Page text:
The Journal of Brief Ideas is a research journal, composed entirely of ‘brief ideas’. The goal here is to provide a place for short ideas to be described – in 200 words or less – for these ideas to be archived (courtesy of Zenodo), searchable and citable.

Curated from The Journal of Brief Ideas

The Research Ideas and Outcomes (RIO) journal

The Research Ideas and Outcomes (RIO) journal publishes all outputs of the research cycle, including: project proposals, data, methods, workflows, software, project reports and research articles together on a single collaborative platform, with the most transparent, open and public peer-review process. Our scope encompasses all areas of academic research, including science, technology, humanities and the social sciences.

Curated from Research Ideas and Outcomes

Brevity of Communication

THE UP-GOER FIVE TEXT EDITOR

CAN YOU EXPLAIN A HARD IDEA USING ONLY THE TEN HUNDRED MOST USED WORDS? IT’S NOT VERY EASY. TYPE IN THE BOX TO TRY IT OUT.

Curated from The Up-Goer Five Text Editor

The 1000 Word (or ten hundred word to be exact) Challenge was born out of the XKCD comic strip Up Goer Five, a very successful attempt at using only the 1000 most common words to describe the blueprints of the NASA rocket Saturn V. Geneticist Theo Sanderson created a text editor that tells if each word typed is one of the 1000 most common words (and thus allowable), and soon scientists around the world were challenging each other to describe their own research using only these 1000 words. The Burke Museum was already planning an end-of-the-quarter happy hour and invited FOSEP to hold their 1000 Word Challenge during the event.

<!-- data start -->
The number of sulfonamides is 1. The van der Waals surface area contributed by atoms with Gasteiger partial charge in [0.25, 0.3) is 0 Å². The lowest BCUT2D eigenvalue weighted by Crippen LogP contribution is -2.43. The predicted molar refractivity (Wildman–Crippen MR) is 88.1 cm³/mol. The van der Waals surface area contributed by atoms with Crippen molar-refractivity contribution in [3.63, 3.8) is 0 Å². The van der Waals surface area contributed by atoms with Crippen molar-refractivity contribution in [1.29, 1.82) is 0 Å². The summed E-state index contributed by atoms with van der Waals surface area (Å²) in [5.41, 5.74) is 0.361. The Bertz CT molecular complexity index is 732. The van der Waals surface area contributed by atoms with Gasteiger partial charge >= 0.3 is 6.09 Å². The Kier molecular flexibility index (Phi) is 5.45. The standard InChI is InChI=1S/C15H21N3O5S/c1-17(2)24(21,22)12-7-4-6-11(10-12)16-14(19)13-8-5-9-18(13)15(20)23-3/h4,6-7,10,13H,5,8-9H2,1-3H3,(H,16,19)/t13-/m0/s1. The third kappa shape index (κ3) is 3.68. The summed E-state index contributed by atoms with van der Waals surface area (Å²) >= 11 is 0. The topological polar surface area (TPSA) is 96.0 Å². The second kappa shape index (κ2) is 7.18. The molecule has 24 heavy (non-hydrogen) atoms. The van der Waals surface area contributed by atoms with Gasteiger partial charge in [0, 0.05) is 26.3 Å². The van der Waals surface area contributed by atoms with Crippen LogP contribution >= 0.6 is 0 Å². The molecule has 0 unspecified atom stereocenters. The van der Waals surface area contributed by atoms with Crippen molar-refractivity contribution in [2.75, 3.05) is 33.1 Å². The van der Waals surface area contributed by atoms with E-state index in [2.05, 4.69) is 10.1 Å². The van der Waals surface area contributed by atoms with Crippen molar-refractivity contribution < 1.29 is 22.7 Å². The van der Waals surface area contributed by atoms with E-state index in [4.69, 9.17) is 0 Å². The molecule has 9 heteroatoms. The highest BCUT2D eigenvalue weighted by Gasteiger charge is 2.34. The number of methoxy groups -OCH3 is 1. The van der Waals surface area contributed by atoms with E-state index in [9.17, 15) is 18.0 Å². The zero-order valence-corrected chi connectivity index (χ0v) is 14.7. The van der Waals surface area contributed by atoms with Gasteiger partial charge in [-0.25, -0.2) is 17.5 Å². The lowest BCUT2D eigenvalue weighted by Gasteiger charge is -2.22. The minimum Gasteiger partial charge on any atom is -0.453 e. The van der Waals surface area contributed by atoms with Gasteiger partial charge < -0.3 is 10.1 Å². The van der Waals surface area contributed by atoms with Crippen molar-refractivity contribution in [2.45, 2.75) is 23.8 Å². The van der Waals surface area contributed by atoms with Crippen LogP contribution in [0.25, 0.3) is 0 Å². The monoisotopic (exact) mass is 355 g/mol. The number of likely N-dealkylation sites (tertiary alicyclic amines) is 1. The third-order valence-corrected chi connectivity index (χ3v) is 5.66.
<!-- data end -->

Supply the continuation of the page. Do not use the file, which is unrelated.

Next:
FOSEP received almost 40 individual entries from across the campus, from researchers in atmospheric science to biology, from anthropology to applied materials science. David Domke (professor and acting chair for the Department of Communication at the University of Washington (UW)), Alaina Smith (Director of External Affairs at the Burke) and Andrea Cohen (Museology Program Assistant at the Burke) served as the judges for the event.

On Friday afternoon, the judges narrowed down the entries to the top 15. These 15 contestants were then each given an opportunity to share both how they would normally describe their research at a scientific conference and how they describe their research using only the 1000 most common words in the English language. Contestants were judges on three criteria: Language – Does the entry convey the work of the grad student in a clear and concise manner, using the 1000 words in an economical and grammatically correct fashion? Style – Does the entry go beyond clear word choice to incorporate humor, prose, rhythm or other elements of style to good effect? and Presentation – Does the candidate present their entry effectively?   Considerations are enunciation, volume, posture, and dress?

Yasmeen at a scientific conference: I study the link between sperm chemotaxis and fertilization success. Eggs in animals such as sea urchins release chemicals that act as sperm attractants. Sperm use chemotaxis – that is, orientation towards the source of a chemical gradient – to find the eggs. However, it is unknown whether sperm chemotaxis directly contributes to reproductive success.